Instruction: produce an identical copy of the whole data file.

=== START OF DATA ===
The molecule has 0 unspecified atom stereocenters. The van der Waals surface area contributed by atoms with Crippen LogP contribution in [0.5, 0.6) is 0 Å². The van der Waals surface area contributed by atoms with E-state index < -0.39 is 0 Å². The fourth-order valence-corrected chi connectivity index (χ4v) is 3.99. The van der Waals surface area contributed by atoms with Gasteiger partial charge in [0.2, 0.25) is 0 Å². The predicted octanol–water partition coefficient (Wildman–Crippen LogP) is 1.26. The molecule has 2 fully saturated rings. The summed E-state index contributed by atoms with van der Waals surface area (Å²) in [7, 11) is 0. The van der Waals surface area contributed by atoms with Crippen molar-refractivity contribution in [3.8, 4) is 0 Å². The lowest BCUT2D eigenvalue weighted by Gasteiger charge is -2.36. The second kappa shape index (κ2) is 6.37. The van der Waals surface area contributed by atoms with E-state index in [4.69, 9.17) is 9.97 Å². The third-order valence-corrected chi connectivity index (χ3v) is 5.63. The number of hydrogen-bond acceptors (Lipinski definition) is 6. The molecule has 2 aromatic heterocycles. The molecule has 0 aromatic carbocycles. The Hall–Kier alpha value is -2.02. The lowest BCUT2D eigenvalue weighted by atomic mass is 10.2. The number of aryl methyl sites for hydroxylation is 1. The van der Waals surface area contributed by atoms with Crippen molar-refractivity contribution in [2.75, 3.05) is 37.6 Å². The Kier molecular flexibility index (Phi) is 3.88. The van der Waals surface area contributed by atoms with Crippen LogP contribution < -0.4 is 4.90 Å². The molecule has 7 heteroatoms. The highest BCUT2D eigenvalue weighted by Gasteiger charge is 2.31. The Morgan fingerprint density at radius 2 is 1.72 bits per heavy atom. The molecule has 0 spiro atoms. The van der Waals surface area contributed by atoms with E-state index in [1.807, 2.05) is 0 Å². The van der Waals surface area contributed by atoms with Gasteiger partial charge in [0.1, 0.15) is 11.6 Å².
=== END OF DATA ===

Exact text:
The molecule has 0 unspecified atom stereocenters. The van der Waals surface area contributed by atoms with Crippen LogP contribution in [0.5, 0.6) is 0 Å². The van der Waals surface area contributed by atoms with E-state index < -0.39 is 0 Å². The fourth-order valence-corrected chi connectivity index (χ4v) is 3.99. The van der Waals surface area contributed by atoms with Gasteiger partial charge in [0.2, 0.25) is 0 Å². The predicted octanol–water partition coefficient (Wildman–Crippen LogP) is 1.26. The molecule has 2 fully saturated rings. The summed E-state index contributed by atoms with van der Waals surface area (Å²) in [7, 11) is 0. The van der Waals surface area contributed by atoms with Crippen molar-refractivity contribution in [3.8, 4) is 0 Å². The lowest BCUT2D eigenvalue weighted by Gasteiger charge is -2.36. The second kappa shape index (κ2) is 6.37. The van der Waals surface area contributed by atoms with E-state index in [4.69, 9.17) is 9.97 Å². The third-order valence-corrected chi connectivity index (χ3v) is 5.63. The number of hydrogen-bond acceptors (Lipinski definition) is 6. The molecule has 2 aromatic heterocycles. The molecule has 0 aromatic carbocycles. The Hall–Kier alpha value is -2.02. The lowest BCUT2D eigenvalue weighted by atomic mass is 10.2. The number of aryl methyl sites for hydroxylation is 1. The van der Waals surface area contributed by atoms with Crippen molar-refractivity contribution in [2.75, 3.05) is 37.6 Å². The Kier molecular flexibility index (Phi) is 3.88. The van der Waals surface area contributed by atoms with Crippen LogP contribution < -0.4 is 4.90 Å². The molecule has 7 heteroatoms. The highest BCUT2D eigenvalue weighted by Gasteiger charge is 2.31. The Morgan fingerprint density at radius 2 is 1.72 bits per heavy atom. The molecule has 0 spiro atoms. The van der Waals surface area contributed by atoms with E-state index in [1.807, 2.05) is 0 Å². The van der Waals surface area contributed by atoms with Gasteiger partial charge in [0.1, 0.15) is 11.6 Å².